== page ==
What is Alopecia?

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Alopecia is an umbrella term representing a number of different hair loss conditions, which range from patchy thinning to complete baldness and (in extreme cases) hair loss across the face and body.

The term “alopecia” is often used as a shorthand for alopecia areata, an autoimmune disease where the body’s immune system attacks hair follicles1. It is one of the most common forms of alopecia—though there are various types, each with a range of different characteristics and effects.

Changes to the hair, including thinning or hair falling out, may also signify an underlying medical condition that requires attention. It’s important to talk to a doctor or a trichologist if you notice changes to your hair’s density or condition.

Early Signs Of Alopecia

Any changes in the hair could be an early sign of alopecia. Particular symptoms to look out for are:

Hair breaking more often, indicating that new growth is weak.

You feel like you’re shedding more hair than you used to.

Clumps of hair on your pillow in the morning.

Clumps of hair coming out when you wash your hair.

A bald patch on your scalp.

Changes to your fingernails or toenails—very small indents, little white lines or loss of condition in your nails2.

What Advanced Alopecia Might Look Like

As alopecia progresses, hair loss may become more obvious and more widespread across your scalp (and occasionally across the body):

Multiple bald patches across the scalp.

Loss of beard hair, or bald patches in the beard.

Hair in other areas of the body falling out (e.g. eyelashes, arms, legs).

Pronounced thinning, or complete hair loss, across the scalp3.

Diagnosing Alopecia

Alopecia of any kind is diagnosed by a doctor, trichologist, or dermatologist through a physical examination and by looking into a patient’s medical history (including family medical history).

The diagnostic process may also include some hair analysis and blood tests.

How Does Alopecia Differ From Other Forms Of Hair Loss?

While the human body naturally sheds some hair (around 100 hairs a day) which replenishes, alopecia is considered a medical condition. It is different to the most common type of hair loss, male/female-pattern baldness—a condition termed “androgenetic alopecia.”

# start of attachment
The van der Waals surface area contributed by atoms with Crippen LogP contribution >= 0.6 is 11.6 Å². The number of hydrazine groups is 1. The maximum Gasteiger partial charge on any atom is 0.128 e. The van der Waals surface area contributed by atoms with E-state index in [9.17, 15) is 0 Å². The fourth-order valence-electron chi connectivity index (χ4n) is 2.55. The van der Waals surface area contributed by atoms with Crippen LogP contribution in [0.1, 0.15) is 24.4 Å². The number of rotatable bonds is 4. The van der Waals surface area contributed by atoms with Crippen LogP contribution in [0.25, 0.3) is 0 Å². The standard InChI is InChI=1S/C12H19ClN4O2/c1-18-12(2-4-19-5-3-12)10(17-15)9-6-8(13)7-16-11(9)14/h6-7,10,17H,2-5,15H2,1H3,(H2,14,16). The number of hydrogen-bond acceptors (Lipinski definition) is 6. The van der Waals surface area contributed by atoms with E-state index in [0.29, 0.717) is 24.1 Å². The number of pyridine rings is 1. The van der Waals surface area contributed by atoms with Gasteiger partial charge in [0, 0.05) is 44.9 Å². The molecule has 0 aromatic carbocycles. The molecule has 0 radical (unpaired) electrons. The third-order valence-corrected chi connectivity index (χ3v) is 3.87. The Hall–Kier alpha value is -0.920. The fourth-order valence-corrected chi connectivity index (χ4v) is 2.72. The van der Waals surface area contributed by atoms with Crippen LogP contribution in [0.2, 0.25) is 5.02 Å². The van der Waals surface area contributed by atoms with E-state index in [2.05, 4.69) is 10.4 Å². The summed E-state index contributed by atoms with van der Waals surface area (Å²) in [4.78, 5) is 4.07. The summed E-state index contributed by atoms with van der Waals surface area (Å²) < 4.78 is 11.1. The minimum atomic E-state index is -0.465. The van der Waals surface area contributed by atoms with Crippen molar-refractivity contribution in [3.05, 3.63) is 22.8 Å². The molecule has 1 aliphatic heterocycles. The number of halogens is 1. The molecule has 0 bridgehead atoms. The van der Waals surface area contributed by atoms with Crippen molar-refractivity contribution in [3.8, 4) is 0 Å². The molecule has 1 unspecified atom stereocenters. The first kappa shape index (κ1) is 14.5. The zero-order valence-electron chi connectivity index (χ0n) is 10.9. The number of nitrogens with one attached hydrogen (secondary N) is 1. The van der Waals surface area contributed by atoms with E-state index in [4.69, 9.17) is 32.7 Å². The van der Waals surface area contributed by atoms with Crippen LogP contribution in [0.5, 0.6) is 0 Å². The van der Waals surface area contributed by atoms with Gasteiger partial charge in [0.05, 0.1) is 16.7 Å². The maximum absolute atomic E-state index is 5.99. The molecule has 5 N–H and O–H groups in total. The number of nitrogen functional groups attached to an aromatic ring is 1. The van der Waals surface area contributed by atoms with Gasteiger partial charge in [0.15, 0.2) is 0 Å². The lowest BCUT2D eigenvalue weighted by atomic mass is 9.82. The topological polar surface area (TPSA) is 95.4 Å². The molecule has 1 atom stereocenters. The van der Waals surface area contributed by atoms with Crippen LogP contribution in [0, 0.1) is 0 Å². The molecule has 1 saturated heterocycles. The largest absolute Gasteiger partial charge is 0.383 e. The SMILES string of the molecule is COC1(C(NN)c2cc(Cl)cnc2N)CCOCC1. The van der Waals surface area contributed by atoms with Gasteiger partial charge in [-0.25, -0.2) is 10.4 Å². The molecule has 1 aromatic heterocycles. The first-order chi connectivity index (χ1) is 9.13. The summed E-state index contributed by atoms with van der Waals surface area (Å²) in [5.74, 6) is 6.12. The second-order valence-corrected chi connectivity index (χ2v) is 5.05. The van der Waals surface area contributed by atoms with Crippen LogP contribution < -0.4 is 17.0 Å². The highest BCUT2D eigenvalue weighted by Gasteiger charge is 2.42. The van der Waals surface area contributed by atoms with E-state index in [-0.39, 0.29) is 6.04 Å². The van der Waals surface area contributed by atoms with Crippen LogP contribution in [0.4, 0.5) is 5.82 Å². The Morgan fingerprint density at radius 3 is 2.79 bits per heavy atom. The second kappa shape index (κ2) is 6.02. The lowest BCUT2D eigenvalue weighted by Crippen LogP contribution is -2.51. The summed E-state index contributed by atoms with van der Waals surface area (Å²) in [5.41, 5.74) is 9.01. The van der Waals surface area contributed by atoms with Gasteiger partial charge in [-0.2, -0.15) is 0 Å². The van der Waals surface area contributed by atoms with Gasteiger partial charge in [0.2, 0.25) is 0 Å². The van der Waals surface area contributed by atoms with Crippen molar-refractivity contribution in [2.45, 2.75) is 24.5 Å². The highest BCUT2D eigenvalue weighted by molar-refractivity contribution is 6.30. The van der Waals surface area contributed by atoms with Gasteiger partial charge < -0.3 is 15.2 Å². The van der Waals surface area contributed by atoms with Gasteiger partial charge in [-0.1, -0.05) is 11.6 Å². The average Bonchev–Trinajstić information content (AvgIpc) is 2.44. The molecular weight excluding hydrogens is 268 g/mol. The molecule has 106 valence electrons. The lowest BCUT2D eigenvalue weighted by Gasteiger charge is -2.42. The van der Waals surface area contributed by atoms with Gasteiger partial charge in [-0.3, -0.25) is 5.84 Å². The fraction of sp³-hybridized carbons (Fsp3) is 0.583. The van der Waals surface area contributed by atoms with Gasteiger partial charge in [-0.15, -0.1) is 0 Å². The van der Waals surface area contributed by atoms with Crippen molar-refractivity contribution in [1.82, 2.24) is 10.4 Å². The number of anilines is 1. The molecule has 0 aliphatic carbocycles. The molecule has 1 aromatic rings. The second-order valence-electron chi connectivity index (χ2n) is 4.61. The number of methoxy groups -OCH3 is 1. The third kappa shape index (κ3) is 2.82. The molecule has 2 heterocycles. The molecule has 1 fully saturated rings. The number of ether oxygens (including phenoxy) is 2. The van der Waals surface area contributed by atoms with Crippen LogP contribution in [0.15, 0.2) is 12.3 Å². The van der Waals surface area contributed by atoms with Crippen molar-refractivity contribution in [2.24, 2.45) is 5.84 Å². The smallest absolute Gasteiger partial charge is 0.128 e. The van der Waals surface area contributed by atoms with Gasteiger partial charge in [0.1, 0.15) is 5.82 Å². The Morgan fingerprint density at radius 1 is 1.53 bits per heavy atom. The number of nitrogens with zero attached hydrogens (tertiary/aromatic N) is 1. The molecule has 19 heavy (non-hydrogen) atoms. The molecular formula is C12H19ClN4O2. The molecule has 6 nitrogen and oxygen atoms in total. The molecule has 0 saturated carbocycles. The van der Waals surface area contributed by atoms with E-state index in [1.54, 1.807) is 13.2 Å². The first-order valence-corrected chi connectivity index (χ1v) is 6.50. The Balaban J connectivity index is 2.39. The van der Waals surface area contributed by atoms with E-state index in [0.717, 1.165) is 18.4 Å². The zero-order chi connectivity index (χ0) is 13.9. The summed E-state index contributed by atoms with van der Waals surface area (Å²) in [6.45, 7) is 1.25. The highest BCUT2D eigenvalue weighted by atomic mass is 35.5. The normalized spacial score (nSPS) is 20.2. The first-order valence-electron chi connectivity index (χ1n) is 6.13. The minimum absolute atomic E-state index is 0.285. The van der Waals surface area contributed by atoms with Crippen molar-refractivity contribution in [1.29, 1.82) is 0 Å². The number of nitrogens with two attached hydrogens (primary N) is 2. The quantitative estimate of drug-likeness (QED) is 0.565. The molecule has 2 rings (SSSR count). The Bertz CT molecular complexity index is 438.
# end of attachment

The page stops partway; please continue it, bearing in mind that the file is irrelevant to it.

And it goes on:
In men, androgenic alopecia takes the form of a receding hairline followed by the thinning of the hair on the crown and temples4. Alopecia areata differs in that it causes patches of baldness rather than a single consistent receding line.

These patches are usually about the size of a large coin, appear on the scalp in various frequencies and can affect anyone of any age—whereas pattern baldness is most common among older men.

In some cases of alopecia areata, the hair will regrow naturally over time. Those affected by male- and female-pattern baldness will not be able to regrow their hair naturally.

Alopecia Treatment Options

A number of treatments are available—medical and product-centred—for alopecia. Appropriate treatment will vary depending on the type of alopecia you are experiencing (alongside other factors like genetics or age).

The first step is to seek advice from a doctor or trichologist, who will diagnose the type of alopecia and can discuss the right treatment options with you.

In cases of alopecia areata (and some other types, such as postpartum alopecia) hair may regrow naturally over time. At first, it is likely to appear white and wispy, but after a few months, it will start to thicken and regain its natural colour.


Local corticosteroid injections (or creams/pills) have shown a limited amount of success in treating hair loss, including some types of alopecia. Injections are applied to the scalp and brows every four to six weeks, ceasing when hair regrowth has been achieved.

Taking corticosteroid tablets is also an option, however it’s worth noting that alopecia will return once tablet consumption has stopped. In addition, there are a number of potential side effects to this method including raised blood pressure, diabetes, stomach ulcers, cataracts and weight gain5.

Topical Immunotherapy: Minoxidil, Finasteride

Topical immunotherapy involves applying a chemical to areas of hair loss6.Application is to the scalp, brow, or beard, and has been shown to promote hair growth in both men and women.

Minoxidil and finasteride are two of the most common chemicals, and are for adult use only. Minoxidil has minimal side effects, but is not considered effective for extensive hair loss. Finasteride is only suitable for men, not for female alopecia sufferers.

Dithranol Cream

Also used to treat psoriasis, dithranol cream can stimulate hair regrowth when applied to areas of balding. Nevertheless, evidence for its success is weak and side effects include staining of the skin and hair, particularly in fair-headed people7.

Hair Transplants And Light Treatment

More invasive treatments8 can be considered for hair loss, however, many will be expensive and are not an alopecia “cure.” Side effects and various patient factors must also be considered.

Artificial or natural hair follicles can be transplanted to areas of thinning or loss.

Ultraviolet light can be shone on bald patches in an effort to stimulate growth.

Emotional Support

Although they aren’t physically harmful, changes to your hair can be emotionally troubling; they can trigger low self-esteem and be difficult to come to terms with.

One of the most important steps to help you process what is happening is to talk about it—with a medical professional (especially to rule out or identify any underlying conditions), with friends, with family, or with a community of people going through a similar experience.

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